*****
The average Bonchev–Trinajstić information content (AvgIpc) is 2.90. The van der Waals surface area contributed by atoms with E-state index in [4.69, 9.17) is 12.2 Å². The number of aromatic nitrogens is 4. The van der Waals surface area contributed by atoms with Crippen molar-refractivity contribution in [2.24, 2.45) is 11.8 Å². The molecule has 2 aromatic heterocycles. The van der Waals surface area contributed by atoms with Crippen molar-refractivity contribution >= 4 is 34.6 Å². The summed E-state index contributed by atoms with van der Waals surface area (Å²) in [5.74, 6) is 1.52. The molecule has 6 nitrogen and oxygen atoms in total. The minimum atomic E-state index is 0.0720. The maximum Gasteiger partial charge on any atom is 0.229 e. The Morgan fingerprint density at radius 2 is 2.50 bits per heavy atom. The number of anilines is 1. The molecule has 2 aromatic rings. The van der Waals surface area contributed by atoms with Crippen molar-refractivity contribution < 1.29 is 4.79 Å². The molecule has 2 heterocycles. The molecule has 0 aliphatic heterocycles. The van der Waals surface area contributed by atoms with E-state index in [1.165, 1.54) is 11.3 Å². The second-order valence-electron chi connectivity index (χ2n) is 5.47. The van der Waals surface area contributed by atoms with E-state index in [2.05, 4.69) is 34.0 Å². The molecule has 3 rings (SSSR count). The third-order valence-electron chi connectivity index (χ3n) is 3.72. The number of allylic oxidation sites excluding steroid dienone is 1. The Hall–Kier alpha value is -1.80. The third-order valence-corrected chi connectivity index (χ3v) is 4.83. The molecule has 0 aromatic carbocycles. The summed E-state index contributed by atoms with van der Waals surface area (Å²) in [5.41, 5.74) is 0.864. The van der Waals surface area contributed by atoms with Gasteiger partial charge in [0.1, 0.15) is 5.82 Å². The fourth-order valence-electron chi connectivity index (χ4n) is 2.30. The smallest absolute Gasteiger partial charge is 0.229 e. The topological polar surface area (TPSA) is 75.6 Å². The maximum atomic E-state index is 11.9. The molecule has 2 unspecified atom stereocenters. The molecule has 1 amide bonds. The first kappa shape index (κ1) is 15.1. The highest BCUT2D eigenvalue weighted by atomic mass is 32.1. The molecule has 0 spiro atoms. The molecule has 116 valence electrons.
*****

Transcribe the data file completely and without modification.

The average Bonchev–Trinajstić information content (AvgIpc) is 2.90. The van der Waals surface area contributed by atoms with E-state index in [4.69, 9.17) is 12.2 Å². The number of aromatic nitrogens is 4. The van der Waals surface area contributed by atoms with Crippen molar-refractivity contribution in [2.24, 2.45) is 11.8 Å². The molecule has 2 aromatic heterocycles. The van der Waals surface area contributed by atoms with Crippen molar-refractivity contribution >= 4 is 34.6 Å². The summed E-state index contributed by atoms with van der Waals surface area (Å²) in [5.74, 6) is 1.52. The molecule has 6 nitrogen and oxygen atoms in total. The minimum atomic E-state index is 0.0720. The maximum Gasteiger partial charge on any atom is 0.229 e. The Morgan fingerprint density at radius 2 is 2.50 bits per heavy atom. The number of anilines is 1. The molecule has 2 aromatic rings. The van der Waals surface area contributed by atoms with Crippen molar-refractivity contribution < 1.29 is 4.79 Å². The molecule has 2 heterocycles. The molecule has 0 aliphatic heterocycles. The van der Waals surface area contributed by atoms with E-state index in [1.165, 1.54) is 11.3 Å². The second-order valence-electron chi connectivity index (χ2n) is 5.47. The van der Waals surface area contributed by atoms with E-state index in [2.05, 4.69) is 34.0 Å². The molecule has 3 rings (SSSR count). The third-order valence-electron chi connectivity index (χ3n) is 3.72. The number of allylic oxidation sites excluding steroid dienone is 1. The Hall–Kier alpha value is -1.80. The third-order valence-corrected chi connectivity index (χ3v) is 4.83. The molecule has 0 aromatic carbocycles. The summed E-state index contributed by atoms with van der Waals surface area (Å²) in [5.41, 5.74) is 0.864. The van der Waals surface area contributed by atoms with Gasteiger partial charge in [0.1, 0.15) is 5.82 Å². The fourth-order valence-electron chi connectivity index (χ4n) is 2.30. The smallest absolute Gasteiger partial charge is 0.229 e. The topological polar surface area (TPSA) is 75.6 Å². The maximum atomic E-state index is 11.9. The molecule has 2 unspecified atom stereocenters. The molecule has 1 amide bonds. The first kappa shape index (κ1) is 15.1. The highest BCUT2D eigenvalue weighted by atomic mass is 32.1. The molecule has 0 spiro atoms. The molecule has 116 valence electrons.